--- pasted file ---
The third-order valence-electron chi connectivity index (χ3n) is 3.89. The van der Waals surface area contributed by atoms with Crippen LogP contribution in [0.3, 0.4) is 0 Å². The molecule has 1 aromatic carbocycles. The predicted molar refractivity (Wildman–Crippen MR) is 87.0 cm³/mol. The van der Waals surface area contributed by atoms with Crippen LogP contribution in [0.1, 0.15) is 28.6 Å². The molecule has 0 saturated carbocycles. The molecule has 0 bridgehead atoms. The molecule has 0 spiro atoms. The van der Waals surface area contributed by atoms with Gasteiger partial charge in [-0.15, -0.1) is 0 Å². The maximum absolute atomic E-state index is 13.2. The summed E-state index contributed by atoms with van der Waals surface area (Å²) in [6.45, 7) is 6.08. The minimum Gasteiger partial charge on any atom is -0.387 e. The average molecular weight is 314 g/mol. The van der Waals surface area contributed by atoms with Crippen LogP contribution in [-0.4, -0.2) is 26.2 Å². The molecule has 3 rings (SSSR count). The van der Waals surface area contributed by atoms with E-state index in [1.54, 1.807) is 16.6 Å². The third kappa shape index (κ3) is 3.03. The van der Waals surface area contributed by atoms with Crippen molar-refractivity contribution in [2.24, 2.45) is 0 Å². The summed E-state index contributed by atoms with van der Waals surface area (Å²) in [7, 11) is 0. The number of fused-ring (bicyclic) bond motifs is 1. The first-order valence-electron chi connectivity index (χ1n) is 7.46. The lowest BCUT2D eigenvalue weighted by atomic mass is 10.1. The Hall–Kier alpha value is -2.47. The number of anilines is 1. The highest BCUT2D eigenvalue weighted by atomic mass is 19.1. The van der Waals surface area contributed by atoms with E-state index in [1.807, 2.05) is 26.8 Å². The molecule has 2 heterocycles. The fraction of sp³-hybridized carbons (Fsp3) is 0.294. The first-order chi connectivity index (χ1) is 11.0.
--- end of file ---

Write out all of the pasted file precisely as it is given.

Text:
The third-order valence-electron chi connectivity index (χ3n) is 3.89. The van der Waals surface area contributed by atoms with Crippen LogP contribution in [0.3, 0.4) is 0 Å². The molecule has 1 aromatic carbocycles. The predicted molar refractivity (Wildman–Crippen MR) is 87.0 cm³/mol. The van der Waals surface area contributed by atoms with Crippen LogP contribution in [0.1, 0.15) is 28.6 Å². The molecule has 0 saturated carbocycles. The molecule has 0 bridgehead atoms. The molecule has 0 spiro atoms. The van der Waals surface area contributed by atoms with Gasteiger partial charge in [-0.15, -0.1) is 0 Å². The maximum absolute atomic E-state index is 13.2. The summed E-state index contributed by atoms with van der Waals surface area (Å²) in [6.45, 7) is 6.08. The minimum Gasteiger partial charge on any atom is -0.387 e. The average molecular weight is 314 g/mol. The van der Waals surface area contributed by atoms with Crippen LogP contribution in [-0.4, -0.2) is 26.2 Å². The molecule has 3 rings (SSSR count). The van der Waals surface area contributed by atoms with E-state index in [1.54, 1.807) is 16.6 Å². The third kappa shape index (κ3) is 3.03. The van der Waals surface area contributed by atoms with Crippen molar-refractivity contribution in [2.24, 2.45) is 0 Å². The summed E-state index contributed by atoms with van der Waals surface area (Å²) in [7, 11) is 0. The number of fused-ring (bicyclic) bond motifs is 1. The first-order valence-electron chi connectivity index (χ1n) is 7.46. The lowest BCUT2D eigenvalue weighted by atomic mass is 10.1. The Hall–Kier alpha value is -2.47. The number of anilines is 1. The highest BCUT2D eigenvalue weighted by atomic mass is 19.1. The van der Waals surface area contributed by atoms with E-state index in [1.807, 2.05) is 26.8 Å². The molecule has 2 heterocycles. The fraction of sp³-hybridized carbons (Fsp3) is 0.294. The first-order chi connectivity index (χ1) is 11.0.